Clo. Sir, I thank you; and when you don't D. Lew. Well, I won't trouble you any more think it impudence in me to wish myself well now, child; if I am not engaged, I don't know with your sister, I shall beg leave to make use of but I may come to the tree, and sing a stave or your friendship. two with thee-Nay, I'll rise on purpose- D. Du. This modesty commends you, sir. though you will hardly suffer before twelve Ant. Sir, you have proposed like a man of o'clock, neither-ay, just about twelve-about honour; and if the lady can but like it, she shall twelve you'll be turned off.

find those anong us, that will make up a forClo. Oh, curse consume him!

tune to deserve her. God. I am convinced, madam; the fact ap- Cur. I wish my brother well; and as I once pears too plain.

offered him to divide my birth-right, I'm ready D. Lew. Yes, yes, be'll suffer.

still to put my words into performance. Goo. What says the gentleman? Do you con- D. Lew. Nay, then, since I find the rogue's fess the fact, sir ?

no longer like to be an enemy to Charles, as far Clo. Will it do any good, my lord ?

as a few acres go, I'll be his friend too. Goo. Perhaps it may, if you can prove it was D. Du. Sister! not done in malice.

Elo. This is no trifle, brother; allow me a Clo. Why, then, to confess the truth, my lord, convenient time to think, and if the gentleman I did pink him, and am sorry for it; but it was continues to deserve your friendship, he shall none of my fault, split me.

not much complain I ain his enemy. Elo. Now, my lord, your justice.

D. Lew. So, now it will be a wedding again, D. Du. Hold, madam, that remains in me to faith! give; for know, your brother lives, and happy Car. Come, my Angelina, in the proof of such a sister's virtue.

Our bark, at length, has found a quiet harbour,

(Discovers himself. And the distressful voyage of our loves Elo. My brother ! Oh, let my wonder speak Ends not alone in safety, but reward. my joy!

Now we unlade our freight of happiness, Člo. Hey!

Of which, from thee alone my share's derived; (CLODIO and his friends seem surprised. For all my former search in deep philosophy, Got. Don Duart! living and well! How came Not knowing thee, was a mere dream of life: this strange recovery?

But love, in one soft moment, taught me more D. Du. My body's health the surgeon has Than all the volumes of the learned could reach restored: but here's the true physician of my Gave me the proof, when nature's birth began, mind: the hot, distempered blood, which lately | To what great end the Eternal formed a man. rendered me offensive to mankind, his just re

(Ereun!. senting sword let forth, which gave me leisure

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EPILOGUE.

An epilogue's a tax on authors laid,

(You thought five guineas far beyond her due.) And full as much unwillingly is paid.

But when pursued by some gay, leading lover, Good lines, I grant, are little worth; but yet Then every day her eyes new charms discover; Coin has been always easier raised than wit. Till at the last, by crowds of beaus admired, (I fear we'd made but very poor campaigns, She has raised her price to what her heart deHad funds been levied from the grumbling brains.) sired, Beside, to what poor purpose should we plead, New gowns and petticoats, which her airs reWhen you have once resolved a play shall bleed? quired. But then again, a wretch, in any case,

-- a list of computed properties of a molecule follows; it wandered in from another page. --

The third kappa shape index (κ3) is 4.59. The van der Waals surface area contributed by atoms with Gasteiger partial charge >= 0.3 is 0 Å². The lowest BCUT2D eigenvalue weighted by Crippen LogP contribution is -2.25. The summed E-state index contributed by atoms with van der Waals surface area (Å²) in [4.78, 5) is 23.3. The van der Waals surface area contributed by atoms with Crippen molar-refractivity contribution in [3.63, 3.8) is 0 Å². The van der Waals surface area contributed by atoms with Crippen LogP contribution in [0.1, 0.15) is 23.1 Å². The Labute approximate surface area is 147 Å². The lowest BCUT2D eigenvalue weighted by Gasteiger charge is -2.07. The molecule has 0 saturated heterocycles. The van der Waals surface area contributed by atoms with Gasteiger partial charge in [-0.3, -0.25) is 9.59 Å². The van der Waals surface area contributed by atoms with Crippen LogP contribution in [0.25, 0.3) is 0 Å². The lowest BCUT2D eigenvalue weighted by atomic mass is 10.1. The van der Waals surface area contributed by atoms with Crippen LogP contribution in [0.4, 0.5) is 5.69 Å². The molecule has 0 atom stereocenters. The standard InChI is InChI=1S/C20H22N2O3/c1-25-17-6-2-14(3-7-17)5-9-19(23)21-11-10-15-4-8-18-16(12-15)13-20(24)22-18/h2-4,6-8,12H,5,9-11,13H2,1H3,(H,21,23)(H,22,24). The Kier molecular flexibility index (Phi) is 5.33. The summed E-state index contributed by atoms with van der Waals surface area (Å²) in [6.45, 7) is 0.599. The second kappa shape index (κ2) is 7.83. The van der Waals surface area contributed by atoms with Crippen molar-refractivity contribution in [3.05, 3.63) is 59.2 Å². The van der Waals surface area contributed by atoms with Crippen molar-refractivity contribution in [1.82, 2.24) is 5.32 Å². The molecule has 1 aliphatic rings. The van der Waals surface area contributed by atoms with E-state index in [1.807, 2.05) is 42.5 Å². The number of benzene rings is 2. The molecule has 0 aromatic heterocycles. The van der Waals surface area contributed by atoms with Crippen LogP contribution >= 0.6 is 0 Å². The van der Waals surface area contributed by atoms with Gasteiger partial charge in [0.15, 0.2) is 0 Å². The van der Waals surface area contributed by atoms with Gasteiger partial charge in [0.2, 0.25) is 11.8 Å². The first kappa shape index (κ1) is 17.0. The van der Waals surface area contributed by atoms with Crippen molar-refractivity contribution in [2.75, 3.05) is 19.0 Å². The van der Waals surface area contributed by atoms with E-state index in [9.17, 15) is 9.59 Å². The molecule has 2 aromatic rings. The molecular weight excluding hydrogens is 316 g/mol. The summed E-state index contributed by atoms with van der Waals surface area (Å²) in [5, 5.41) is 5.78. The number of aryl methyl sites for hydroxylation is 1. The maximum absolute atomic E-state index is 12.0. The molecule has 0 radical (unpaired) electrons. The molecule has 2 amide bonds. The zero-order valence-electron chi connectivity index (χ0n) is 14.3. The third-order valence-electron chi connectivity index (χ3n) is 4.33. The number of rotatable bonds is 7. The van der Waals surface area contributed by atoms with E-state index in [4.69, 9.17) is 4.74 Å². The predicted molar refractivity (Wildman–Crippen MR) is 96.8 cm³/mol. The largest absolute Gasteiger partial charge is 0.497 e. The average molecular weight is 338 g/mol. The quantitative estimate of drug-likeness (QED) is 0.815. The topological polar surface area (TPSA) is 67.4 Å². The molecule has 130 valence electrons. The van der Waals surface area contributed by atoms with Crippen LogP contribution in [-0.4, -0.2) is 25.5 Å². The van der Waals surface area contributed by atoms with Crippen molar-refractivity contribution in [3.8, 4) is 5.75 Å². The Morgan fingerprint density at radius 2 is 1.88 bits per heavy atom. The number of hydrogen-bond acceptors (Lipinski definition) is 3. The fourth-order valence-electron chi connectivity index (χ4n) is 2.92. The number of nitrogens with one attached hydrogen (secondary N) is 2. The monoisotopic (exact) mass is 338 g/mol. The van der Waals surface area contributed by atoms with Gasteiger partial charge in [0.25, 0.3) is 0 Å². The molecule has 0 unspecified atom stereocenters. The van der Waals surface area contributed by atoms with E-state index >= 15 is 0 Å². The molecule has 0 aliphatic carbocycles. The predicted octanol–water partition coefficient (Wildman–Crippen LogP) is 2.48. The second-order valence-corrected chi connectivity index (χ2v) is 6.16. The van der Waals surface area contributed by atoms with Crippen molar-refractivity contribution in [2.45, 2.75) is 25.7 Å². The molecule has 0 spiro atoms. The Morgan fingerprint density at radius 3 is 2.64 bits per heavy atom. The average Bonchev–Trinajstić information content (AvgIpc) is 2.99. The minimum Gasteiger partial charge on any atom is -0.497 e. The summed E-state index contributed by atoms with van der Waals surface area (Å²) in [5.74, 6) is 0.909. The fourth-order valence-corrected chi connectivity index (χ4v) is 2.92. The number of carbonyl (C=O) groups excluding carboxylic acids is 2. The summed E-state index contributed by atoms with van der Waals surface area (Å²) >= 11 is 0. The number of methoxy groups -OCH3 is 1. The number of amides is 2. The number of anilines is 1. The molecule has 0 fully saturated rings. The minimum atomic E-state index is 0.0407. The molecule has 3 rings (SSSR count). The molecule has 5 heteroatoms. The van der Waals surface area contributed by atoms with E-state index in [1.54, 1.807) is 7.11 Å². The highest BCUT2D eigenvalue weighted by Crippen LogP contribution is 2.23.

So, miss, and poet too, when once cried up, Has leave to say why sentence should not pass. Believe their reputation at the top: First, let your censure from pure judgment flow, And know, that while the liking fit has seiz’d you, And mix with that some grains of mercy too; She cannot look, he write, too ill to please you. On some your praise like wanton lovers you be- How can you bear a sense of love so gross, stow.

To let mere fashion on your taste impose? Thus have you known a wonian plainly fair, Your taste refined, might add to your delight: At first scarce worth your two days pains or care; Poets from you are taught to raise their flight; Without a charm, but being young and new, For as you learn to judge, they learn to write.

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CRITICS! though plays without your smiles sub

sist, Yet this was writ to reach your generous taste, And not in stern contempt of any other guest. Our humble author thinks a play should be, Though tied to rules, like a good sermon, free From pride, and stoop to each capacity: Though he dares not, like some, depend alone Upon a single character new shewn; Or only things well said, to draw the town. Such plays, like looser beauties, may have power To please, and sport away a wanton hour; But wit and humour, with a just design, Charm, as when beauty, sense, and virtue join. Such was his just attempt, though, 'tis confest, He's only vain enough thave done bis best ; For rules are but the posts that mark the course, Which

way

the rider should direct his horse ; He that mistakes his ground is easily beat, Though be that runs it true mayn't do the feat ; For 'tis the straining genius that must win the

heat. O’er chokejade to the ditch a jade may lead, But the true proof of Pegasus's breed, Is when the last act turns the lands with Dimple's

speed. View then, in short, the method that he takes : His plot and persons he from nature makes, Who for no bribe of jest he willingly forsakes:

His wit, if any, mingles with his plot,
Which should on no temptation be forgot:
His action's in the time of acting done,
No more than from the curtain, up and down: 1
While the first music plays, he moves his scene
A little space, but never shifts again.

From his design no person can be spared,
Or speeches lopt, unless the whole be marred.
No scenes of talk for talking's sake are shewn,
Where most abruptly, when their chat is done,
Actors go off, because the poet-cann't go on.
His first act offers something to be done,
And all the rest but lead that action on;
Which, when pursuing, scenes i' th' end discover,
The game's run down, of course the play is over.